It is very clear that the government cannot carry on borrowing at current rates and the
coalition’s proposals for reducing government borrowing are prudent. However, today’s VAT rise is unnecessary.
As has been said before, we did not get into this situation because the government taxes us too little. Ever since Gordon Brown abandoned his self-imposed restraint in 2000, government spending,
financed mainly by stealth taxes and increased borrowing, has expanded rapidly to its current level of over 50 percent of national income. As such the whole of the balance of fiscal adjustment
should come through spending cuts.
The coalition’s spending reductions have reflected political expediency, not sound economics. The aid budget will rise, despite the empirical evidence that shows the damage that foreign aid
does to recipient countries. The NHS has been ring-fenced, even though it has experienced huge budget increases and has a shocking productivity record. Pricey gimmicks given to pensioners such as
the Winter Fuel Allowance, free television licences and free bus travel remain in place, whilst the government has promised to increase state pensions in line with the higher of inflation, earnings
or 2.5 percent – the “triple lock”, as the government calls it. This last profligacy is wholly unnecessary at a time when much of the working population is experiencing real wage
A 2.5 percent trim of the NHS budget, not increasing the aid budget, the abolition of the pensioners’ gimmicks and not implementing the triple lock would enable the government to cancel the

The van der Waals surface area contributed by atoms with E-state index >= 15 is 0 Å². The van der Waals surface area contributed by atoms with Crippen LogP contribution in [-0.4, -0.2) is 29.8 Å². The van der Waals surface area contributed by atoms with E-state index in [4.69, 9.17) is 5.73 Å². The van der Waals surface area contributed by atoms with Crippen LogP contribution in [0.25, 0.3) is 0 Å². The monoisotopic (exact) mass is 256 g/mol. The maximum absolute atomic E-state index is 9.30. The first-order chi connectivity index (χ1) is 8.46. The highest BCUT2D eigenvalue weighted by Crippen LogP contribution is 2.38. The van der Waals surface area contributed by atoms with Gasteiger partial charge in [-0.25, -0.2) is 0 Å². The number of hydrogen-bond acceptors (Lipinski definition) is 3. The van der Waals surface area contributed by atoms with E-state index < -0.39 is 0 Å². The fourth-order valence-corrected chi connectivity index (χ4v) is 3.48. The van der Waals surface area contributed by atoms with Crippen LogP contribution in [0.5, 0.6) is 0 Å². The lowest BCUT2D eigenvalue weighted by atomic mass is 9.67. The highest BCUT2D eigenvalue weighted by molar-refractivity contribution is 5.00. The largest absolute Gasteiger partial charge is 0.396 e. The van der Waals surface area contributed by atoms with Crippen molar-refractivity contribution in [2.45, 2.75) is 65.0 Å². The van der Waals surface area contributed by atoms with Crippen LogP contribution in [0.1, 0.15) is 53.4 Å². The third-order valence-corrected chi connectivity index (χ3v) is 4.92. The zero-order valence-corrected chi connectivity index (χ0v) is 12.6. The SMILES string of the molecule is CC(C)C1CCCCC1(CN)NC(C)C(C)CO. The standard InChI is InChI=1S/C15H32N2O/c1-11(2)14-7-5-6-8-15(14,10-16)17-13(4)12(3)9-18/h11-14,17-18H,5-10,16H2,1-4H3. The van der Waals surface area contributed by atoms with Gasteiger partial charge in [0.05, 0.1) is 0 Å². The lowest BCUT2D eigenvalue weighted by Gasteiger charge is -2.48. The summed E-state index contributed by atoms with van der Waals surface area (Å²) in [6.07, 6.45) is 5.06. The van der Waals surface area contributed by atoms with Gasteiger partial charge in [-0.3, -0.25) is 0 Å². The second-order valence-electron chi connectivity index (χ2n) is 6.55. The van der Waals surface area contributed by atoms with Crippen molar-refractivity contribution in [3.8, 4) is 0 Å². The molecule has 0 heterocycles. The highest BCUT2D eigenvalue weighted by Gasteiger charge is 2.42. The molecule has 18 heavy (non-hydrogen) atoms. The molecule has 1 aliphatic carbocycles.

VAT increase with considerable room to spare.
If the government insists on increasing taxes, then there are better candidates than a general increase in VAT. The government plans major re-regulation of energy markets that will raise prices and
discourage energy use. Meanwhile, VAT on domestic fuel remains at only 5 percent. This is simply incoherent government. Pensioners also enjoy special tax allowances that are granted and then
removed using complex formulae – pensioners even receive a married couples allowance, a luxury long removed from couples with children! Imposing the full rate of VAT on domestic fuel together
with the removal of the pensioners’ special tax allowances combined with the spending cuts proposed above would enable VAT to be reduced today to around 16%. If the retirement age were also
increased immediately to 66, the Chancellor would have the fiscal freedom to be a tax-cutting, reforming Chancellor.
We should make no mistake about it. The VAT rise today is a result of policy choices. The spending cuts are insufficient and those spending cuts are guided by political expediency. Ed Miliband is
right about the VAT rise, but for entirely the wrong reasons.
Philip Booth is Editorial and Programme Director at the Institute of Economic Affairs.
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